PACHUCA, Hidalgo -- Pachuca won its fifth CONCACAF Champions League after defeating Tigres 2-1 on aggregate, after Wednesday's second leg finished 1-0 in favour of the hosts.
Here are three thoughts from the match:
1. Pachuca's defense end up being the difference
There was never a point in the series where Tigres quit on taking shots on goal. Whether it was Andre-Pierre Gignac, Eduardo Vargas, Javier Aquino or Ismael Sosa, Tigres made Pachuca's defense work throughout the 180 minutes.
Before the series got underway, Omar Gonzalez told ESPN FC how Tigres was a team that had bench players who could easily be starters in any other Liga MX team, but Los Tuzos' defense headed into this series in impeccable shape.
Pachuca's defense has practically played together since January 2016, and so far in the 2017 Clausura, it has only conceded 12 goals. The center-back duo of Gonzalez and Oscar Murillo proved in the CCL final that they're the best defensive duo in the country.
It almost looked useless as Tigres sent cross after cross into the box, hoping to connect with one of the strikers. Almost all of the aerial duels were won by Pachuca's defenders.
Captain Erick Gutierrez described the first-leg as tactical, and a game where Los Tuzos put defensive matters ahead of attacking ones, but that's practically how Pachuca interpreted the whole series. Pachuca's organization proved to be better than Tigres', and this order allowed keeper Alfonso Blanco to succeed in goal. The assurance and trust he received from his backline allowed him to come clutch in plays that called on him to make important saves.
Everyone in Pachuca's defense gave brilliant performances, including full-backs Raul "Deditos" Lopez and Emmanuel Garcia, who might have caught Mexico manager Juan Carlos Osorio's attention as he prepares for a busy summer that will demand him to make up two teams -- one for the Confederations Cup and another one for the Gold Cup.
2. Lozano showed a lot of maturity in victory
Right before Erick Gutierrez lifted the CCL trophy, Hirving "Chucky" Lozano was singing his heart out just like any other Tuzo fan in the stadium. Pachuca's prodigious child was able to celebrate an important championship in front of his crowd, and not only that, his hard right-footed shot led to Franco Jara's goal. When the ball left his right boot, the ball didn't swirled and goalkeeper Nahuel Guzman was left only to spill the ball away from goal, leaving Jara with an easy scoring chance.
It was noticeable that Tigres tried to disrupt his influence on the game by fouling him every time he had a chance to breakaway in open space. Lozano took the hits and kept going with his game. Even if matters looked grey, he never lost conviction, and in the play that he was able to take a shot, Pachuca got the goal that gave it the title.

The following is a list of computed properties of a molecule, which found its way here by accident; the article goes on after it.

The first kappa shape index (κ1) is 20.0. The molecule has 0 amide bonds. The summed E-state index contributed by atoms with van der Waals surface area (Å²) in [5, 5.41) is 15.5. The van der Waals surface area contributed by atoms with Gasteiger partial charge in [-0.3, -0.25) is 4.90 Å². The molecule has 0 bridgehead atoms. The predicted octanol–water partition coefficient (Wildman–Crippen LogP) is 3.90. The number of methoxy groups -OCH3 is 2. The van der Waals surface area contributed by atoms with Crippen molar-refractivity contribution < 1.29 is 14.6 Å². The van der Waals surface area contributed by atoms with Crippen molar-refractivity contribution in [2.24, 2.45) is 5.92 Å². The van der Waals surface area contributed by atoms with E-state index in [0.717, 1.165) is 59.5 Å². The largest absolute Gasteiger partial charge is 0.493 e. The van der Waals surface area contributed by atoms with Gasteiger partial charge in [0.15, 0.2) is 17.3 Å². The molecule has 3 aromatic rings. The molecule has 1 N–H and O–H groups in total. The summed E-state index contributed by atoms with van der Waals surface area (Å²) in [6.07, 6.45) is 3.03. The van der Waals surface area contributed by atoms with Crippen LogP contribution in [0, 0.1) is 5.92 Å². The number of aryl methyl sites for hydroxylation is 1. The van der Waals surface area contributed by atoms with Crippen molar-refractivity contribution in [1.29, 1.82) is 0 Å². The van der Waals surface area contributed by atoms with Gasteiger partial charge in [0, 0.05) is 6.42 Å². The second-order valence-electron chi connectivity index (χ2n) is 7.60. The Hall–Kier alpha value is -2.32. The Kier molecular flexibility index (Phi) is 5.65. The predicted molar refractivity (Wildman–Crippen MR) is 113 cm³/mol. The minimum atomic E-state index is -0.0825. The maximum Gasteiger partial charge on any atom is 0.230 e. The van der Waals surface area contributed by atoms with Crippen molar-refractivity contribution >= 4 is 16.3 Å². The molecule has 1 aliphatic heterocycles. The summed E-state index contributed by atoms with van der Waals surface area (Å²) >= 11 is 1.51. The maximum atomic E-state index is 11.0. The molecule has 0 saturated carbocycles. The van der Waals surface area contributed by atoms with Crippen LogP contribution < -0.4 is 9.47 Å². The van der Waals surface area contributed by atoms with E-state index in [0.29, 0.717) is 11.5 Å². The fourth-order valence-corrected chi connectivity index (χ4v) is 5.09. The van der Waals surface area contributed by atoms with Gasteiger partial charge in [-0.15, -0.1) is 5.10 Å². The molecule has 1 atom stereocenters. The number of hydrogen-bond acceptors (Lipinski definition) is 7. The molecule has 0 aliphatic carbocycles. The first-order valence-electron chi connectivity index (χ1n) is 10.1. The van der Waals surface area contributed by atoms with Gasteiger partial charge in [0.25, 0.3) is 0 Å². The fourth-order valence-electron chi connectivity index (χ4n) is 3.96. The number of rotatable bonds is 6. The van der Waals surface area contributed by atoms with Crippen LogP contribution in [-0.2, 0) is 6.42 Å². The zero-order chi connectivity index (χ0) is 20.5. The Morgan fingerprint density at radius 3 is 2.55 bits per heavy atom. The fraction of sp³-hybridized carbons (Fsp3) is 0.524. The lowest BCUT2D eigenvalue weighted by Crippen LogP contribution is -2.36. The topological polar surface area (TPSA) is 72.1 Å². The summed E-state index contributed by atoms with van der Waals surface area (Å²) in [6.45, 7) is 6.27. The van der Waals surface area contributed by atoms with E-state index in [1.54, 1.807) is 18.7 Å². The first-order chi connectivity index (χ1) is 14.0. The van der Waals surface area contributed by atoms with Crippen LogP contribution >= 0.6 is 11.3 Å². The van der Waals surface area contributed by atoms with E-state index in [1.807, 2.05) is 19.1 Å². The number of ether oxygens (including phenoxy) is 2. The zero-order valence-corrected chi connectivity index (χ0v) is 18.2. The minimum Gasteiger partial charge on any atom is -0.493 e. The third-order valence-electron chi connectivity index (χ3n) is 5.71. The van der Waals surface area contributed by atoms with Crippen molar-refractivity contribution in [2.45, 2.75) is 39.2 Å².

There was a lot of maturity shown by Chucky in the second-leg of the final. His orders and his willingness to listen to his teammates as he accommodated himself as another defender were some of the highlights that stood out. Chucky finished the tournament as the leading top goalscorer, and now his eyes turn to an eventual participation in this summer's Confederations Cup, and possibly a move overseas to a European club.
However, he accomplished something that had been in his mind for awhile, winning an important championship in front of the fans that have showed him support since day one.
- Nayib Morán (@nayibmoran) April 27, 2017
3. Tigres keeps falling short
It's true that Tigres missed an important penalty in the first-leg, and that they even had several of their shots hit the woodwork, but that doesn't take away from the fact that Tigres once again failed to rise to the occasion.
Pachuca came into this series without posing serious danger up front; its scoring drought was something that worried head coach Diego Alonso and the players, but they found the means to walk away victorious against Tigres, just like River Plate did in the 2015 Copa Libertadores and Club America did in the 2016 CCL.
When Tigres is dubbed the favorite, they have a hard time assimilating it, and instead of taking over the matches, it seems that they're overwhelmed to the idea of commanding the game. Against Pachuca, they had possession of the ball, but the ideas disappeared as the minutes went by and the desperation levels raised.
History will go down and point out that in the three finals that Pachuca and Tigres have so far disputed, Los Tuzos have come out with the victory in all of them. Pachuca has found a way to quiet down the Tigres crowd, who came into all those finals with the idea that they were going to win a championship.
Tigres will have a lot to think about because these type of failures are ones that put an asterisk on their current golden era, where it's been more common seeing them lose finals than win them.